Samajwadi Party (SP) chief Mulayam Singh Yadav has a lot to say about family and politics — but refuses to be drawn into a conversation about his former confidant Amar Singh, who was expelled from the party on Tuesday.
“We (Amar and I) have worked together for 14 years. I will neither comment on nor clarify the charges levelled by him against my family or me,” Mulayam told Hindustan Times in an exclusive interview at his party office on Thursday. “After all, there are some ethics and courtesies in politics too.”
Mulayam is even more respectful towards Jaya Bachchan. “I will never act, react or speak against Jaya Bachchan. She is a very honest, sensible and intelligent person,” he said. “She is not a politician but has a political mind. Even if she criticised me, I will never utter a word against Mrs Bachchan.”
He said he also respected the actor-politician’s husband Amitabh Bachchan, describing him as “the only Bollywood star with a countrywide appeal”.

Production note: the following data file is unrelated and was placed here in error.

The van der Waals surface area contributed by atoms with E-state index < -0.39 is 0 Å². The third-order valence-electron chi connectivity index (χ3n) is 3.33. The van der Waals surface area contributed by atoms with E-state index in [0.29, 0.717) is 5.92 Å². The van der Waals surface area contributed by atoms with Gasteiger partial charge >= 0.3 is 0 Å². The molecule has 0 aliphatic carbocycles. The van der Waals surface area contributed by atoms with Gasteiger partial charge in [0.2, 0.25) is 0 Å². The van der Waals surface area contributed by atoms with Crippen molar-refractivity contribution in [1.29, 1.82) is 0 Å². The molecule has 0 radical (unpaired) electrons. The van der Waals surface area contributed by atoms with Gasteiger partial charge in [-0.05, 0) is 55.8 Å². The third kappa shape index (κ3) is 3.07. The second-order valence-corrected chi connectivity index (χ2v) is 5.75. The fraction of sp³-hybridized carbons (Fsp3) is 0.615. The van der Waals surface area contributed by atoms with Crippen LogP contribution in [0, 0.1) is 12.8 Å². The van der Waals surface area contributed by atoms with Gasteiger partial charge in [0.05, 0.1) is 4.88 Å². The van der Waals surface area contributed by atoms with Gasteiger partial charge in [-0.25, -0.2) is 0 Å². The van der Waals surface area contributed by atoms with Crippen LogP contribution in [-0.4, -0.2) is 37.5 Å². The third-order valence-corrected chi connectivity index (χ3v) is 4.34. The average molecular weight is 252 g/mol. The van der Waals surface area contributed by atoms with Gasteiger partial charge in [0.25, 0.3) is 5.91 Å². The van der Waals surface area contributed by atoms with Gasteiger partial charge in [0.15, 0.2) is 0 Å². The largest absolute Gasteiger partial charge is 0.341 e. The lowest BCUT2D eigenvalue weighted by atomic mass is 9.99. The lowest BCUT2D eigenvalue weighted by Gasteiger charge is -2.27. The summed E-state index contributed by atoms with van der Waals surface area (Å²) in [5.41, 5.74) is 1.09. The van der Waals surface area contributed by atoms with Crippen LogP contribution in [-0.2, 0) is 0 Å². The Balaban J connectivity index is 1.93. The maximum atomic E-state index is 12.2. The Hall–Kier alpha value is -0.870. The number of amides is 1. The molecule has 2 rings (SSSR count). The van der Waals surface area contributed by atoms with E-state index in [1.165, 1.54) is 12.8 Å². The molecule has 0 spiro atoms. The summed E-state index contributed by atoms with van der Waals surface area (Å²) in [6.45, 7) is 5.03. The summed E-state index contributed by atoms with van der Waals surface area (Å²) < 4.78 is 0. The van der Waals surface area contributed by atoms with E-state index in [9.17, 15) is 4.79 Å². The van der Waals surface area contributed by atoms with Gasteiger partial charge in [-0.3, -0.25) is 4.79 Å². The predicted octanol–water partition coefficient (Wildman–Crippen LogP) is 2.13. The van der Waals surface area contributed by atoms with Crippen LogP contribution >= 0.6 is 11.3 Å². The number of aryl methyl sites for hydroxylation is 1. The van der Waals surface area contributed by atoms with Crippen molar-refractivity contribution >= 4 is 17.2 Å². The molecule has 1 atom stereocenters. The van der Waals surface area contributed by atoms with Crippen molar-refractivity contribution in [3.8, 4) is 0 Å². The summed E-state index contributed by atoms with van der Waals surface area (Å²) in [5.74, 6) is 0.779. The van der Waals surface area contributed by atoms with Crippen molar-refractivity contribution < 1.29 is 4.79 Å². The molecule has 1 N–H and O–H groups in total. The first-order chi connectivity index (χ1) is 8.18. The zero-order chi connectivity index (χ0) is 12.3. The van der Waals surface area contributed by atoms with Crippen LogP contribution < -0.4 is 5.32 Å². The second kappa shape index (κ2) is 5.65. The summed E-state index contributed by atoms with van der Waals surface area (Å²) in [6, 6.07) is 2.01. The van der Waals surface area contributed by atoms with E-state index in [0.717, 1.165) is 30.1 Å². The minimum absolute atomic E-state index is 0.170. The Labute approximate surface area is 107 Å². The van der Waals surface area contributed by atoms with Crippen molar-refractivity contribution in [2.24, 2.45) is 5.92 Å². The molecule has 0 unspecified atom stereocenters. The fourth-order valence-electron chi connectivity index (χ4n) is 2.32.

However, perhaps in an indirect reaction to Amar’s claim that the SP leadership was “casteist, communal and family-run”, Mulayam said his brothers led a farmer’s life in Etawah.
“Except once when I had to bring my elder brother to Lucknow for medical treatment after he met with an accident, neither of the two have visited the state capital in my entire political career spanning over four decades,” the former Uttar Pradesh chief minister said.
“Ratan Singh, my elder brother, fought the 1965 war against Pakistan. Today he spends his days at his farm on a charpoy. People often assemble to listen to his war tales,” he said, adding that another brother, Ram Das, was a farmer. “You can find him ploughing fields any time of the day. No one will believe that they are my brothers. They have nothing to do with politics.”
He said that except his younger brother Shivpal Yadav, “whom legislators wanted in my cabinet”, no one in his family was given plum postings when he was chief minister.
On his party’s relation with former BJP leader Kalyan Singh, who had launched his own party, Mulayam said: “Why rake up old issues now?”
But Yadav made it clear while the iron fist may not yet be out, the velvet gloves are off. “I have decided to take firm action against dissidents, irrespective of their stature in the party,” he said. “Dissidence weakens the party and never strengthens it.”